editor has passed to me a communication from occasional Bikwil
on my column in Issue 17 (January, 2000) about
the So-called Unready, jeneric writes:
means "good counsel" (perhaps it should be spelt Ethelraed??) so the "Un-raed"
or "lacking counsel" tag was a snide little bit of wordplay by the authors
of the Anglo-Saxon Chronicle (who seem to have been pretty hostile to poor
old E the U).
quotes the source of this information as Frank McLynn's 1066 — the Year
of the 3 Battles.)
jeneric, and while we’re adding to our knowledge of old England, allow me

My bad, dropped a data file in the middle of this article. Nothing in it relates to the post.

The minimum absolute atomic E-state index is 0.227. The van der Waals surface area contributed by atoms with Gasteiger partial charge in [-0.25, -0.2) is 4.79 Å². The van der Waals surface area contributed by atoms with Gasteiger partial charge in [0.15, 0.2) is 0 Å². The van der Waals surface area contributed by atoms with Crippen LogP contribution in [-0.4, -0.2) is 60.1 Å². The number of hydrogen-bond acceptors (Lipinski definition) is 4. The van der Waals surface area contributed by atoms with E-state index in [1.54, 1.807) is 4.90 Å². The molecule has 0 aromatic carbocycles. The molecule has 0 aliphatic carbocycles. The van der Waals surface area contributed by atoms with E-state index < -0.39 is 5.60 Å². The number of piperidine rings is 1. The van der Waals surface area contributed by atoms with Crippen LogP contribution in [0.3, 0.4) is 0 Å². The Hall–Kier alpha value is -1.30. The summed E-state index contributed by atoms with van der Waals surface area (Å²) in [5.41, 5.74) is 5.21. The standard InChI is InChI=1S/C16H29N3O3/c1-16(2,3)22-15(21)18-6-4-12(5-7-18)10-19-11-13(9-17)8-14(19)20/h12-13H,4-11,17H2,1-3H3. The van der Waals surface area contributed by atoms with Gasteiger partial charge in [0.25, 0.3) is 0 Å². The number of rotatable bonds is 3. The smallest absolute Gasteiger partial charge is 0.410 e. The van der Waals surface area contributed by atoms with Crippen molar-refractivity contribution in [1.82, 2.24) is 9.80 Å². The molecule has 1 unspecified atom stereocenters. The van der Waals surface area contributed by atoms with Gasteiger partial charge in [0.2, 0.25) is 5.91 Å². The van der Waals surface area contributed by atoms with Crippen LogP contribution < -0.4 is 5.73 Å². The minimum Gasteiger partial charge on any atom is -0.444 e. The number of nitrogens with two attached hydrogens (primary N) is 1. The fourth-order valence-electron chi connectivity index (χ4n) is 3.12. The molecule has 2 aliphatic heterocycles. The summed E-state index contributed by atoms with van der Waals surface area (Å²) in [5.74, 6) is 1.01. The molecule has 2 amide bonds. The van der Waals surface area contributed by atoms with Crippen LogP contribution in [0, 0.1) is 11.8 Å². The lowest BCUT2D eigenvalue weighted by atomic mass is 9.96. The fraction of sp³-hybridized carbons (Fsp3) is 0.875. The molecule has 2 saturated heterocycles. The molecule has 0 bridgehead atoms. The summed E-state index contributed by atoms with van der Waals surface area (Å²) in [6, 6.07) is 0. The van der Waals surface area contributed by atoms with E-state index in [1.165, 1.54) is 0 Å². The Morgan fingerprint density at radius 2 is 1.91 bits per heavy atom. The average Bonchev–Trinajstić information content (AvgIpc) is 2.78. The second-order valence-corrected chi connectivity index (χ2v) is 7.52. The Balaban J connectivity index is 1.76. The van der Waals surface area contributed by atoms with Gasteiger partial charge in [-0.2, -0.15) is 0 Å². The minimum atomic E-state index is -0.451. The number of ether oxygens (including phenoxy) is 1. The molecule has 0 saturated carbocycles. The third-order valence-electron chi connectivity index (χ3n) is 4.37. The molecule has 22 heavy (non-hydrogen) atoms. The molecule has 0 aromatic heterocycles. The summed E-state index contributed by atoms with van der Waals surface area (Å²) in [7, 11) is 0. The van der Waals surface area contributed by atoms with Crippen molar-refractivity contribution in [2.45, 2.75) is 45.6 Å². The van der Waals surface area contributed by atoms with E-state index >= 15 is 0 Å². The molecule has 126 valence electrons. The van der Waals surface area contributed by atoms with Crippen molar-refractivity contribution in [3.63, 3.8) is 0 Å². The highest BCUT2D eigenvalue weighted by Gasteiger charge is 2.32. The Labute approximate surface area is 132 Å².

to continue my discussion on that other Ethel, the virginal abbess
Etheldreda (or “Etheldrida”).
death in 679 she became known as St. Audrey (a corruption of “Etheldrida”)
and the patron saint of the isle of Ely, which is where she had founded
her monastery. An annual fair was later instituted at her shrine there,
and among the goods sold were cheap jewellery and showy lace. The latter,
apparently, was already known as “St. Audrey’s lace” because in her vain
youth Etheldrida was well-known to have worn such adornments.
word tawdry, first as an abbreviation for the lace itself (“Let us
buy some tawdries”), then eventually in the pejorative adjectival sense we
Goop reminds us, however, that, although the sale of laces at the annual
. . . did
not give the article its name, it doubtless made it more widely known, and
[subsequently] led to the production of cheap and showy forms for the
”country wenches” . . ., which at length gave to tawdry its later